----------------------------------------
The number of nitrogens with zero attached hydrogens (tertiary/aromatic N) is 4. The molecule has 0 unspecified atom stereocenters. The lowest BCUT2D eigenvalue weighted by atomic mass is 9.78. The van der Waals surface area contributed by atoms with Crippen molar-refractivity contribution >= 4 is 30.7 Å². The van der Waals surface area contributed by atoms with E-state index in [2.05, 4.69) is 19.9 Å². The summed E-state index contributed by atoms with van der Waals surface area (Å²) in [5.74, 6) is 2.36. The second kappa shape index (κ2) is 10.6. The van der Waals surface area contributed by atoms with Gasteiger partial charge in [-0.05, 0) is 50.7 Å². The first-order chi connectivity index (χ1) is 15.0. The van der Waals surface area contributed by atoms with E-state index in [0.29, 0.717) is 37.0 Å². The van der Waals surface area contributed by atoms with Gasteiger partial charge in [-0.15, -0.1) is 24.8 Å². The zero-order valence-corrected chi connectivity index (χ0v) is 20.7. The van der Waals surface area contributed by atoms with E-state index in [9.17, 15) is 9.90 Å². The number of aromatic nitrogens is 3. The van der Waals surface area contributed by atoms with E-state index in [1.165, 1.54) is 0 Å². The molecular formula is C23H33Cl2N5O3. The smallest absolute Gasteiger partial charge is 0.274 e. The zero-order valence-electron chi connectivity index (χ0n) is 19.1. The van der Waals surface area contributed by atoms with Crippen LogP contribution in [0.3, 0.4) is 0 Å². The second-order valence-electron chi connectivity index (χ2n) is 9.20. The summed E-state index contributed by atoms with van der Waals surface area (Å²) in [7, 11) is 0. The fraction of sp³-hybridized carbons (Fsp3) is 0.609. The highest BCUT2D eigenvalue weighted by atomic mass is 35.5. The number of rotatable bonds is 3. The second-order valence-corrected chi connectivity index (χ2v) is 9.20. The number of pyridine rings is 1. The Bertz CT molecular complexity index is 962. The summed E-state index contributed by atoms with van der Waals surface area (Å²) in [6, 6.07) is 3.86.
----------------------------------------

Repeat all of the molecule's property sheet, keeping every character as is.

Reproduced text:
The number of nitrogens with zero attached hydrogens (tertiary/aromatic N) is 4. The molecule has 0 unspecified atom stereocenters. The lowest BCUT2D eigenvalue weighted by atomic mass is 9.78. The van der Waals surface area contributed by atoms with Crippen molar-refractivity contribution >= 4 is 30.7 Å². The van der Waals surface area contributed by atoms with E-state index in [2.05, 4.69) is 19.9 Å². The summed E-state index contributed by atoms with van der Waals surface area (Å²) in [5.74, 6) is 2.36. The second kappa shape index (κ2) is 10.6. The van der Waals surface area contributed by atoms with Gasteiger partial charge in [-0.05, 0) is 50.7 Å². The first-order chi connectivity index (χ1) is 15.0. The van der Waals surface area contributed by atoms with E-state index in [0.29, 0.717) is 37.0 Å². The van der Waals surface area contributed by atoms with Gasteiger partial charge in [-0.15, -0.1) is 24.8 Å². The zero-order valence-corrected chi connectivity index (χ0v) is 20.7. The van der Waals surface area contributed by atoms with E-state index in [9.17, 15) is 9.90 Å². The number of aromatic nitrogens is 3. The van der Waals surface area contributed by atoms with E-state index in [1.165, 1.54) is 0 Å². The molecular formula is C23H33Cl2N5O3. The smallest absolute Gasteiger partial charge is 0.274 e. The zero-order valence-electron chi connectivity index (χ0n) is 19.1. The van der Waals surface area contributed by atoms with Crippen LogP contribution in [0.3, 0.4) is 0 Å². The second-order valence-electron chi connectivity index (χ2n) is 9.20. The summed E-state index contributed by atoms with van der Waals surface area (Å²) in [7, 11) is 0. The fraction of sp³-hybridized carbons (Fsp3) is 0.609. The highest BCUT2D eigenvalue weighted by atomic mass is 35.5. The number of rotatable bonds is 3. The second-order valence-corrected chi connectivity index (χ2v) is 9.20. The number of pyridine rings is 1. The Bertz CT molecular complexity index is 962. The summed E-state index contributed by atoms with van der Waals surface area (Å²) in [6, 6.07) is 3.86.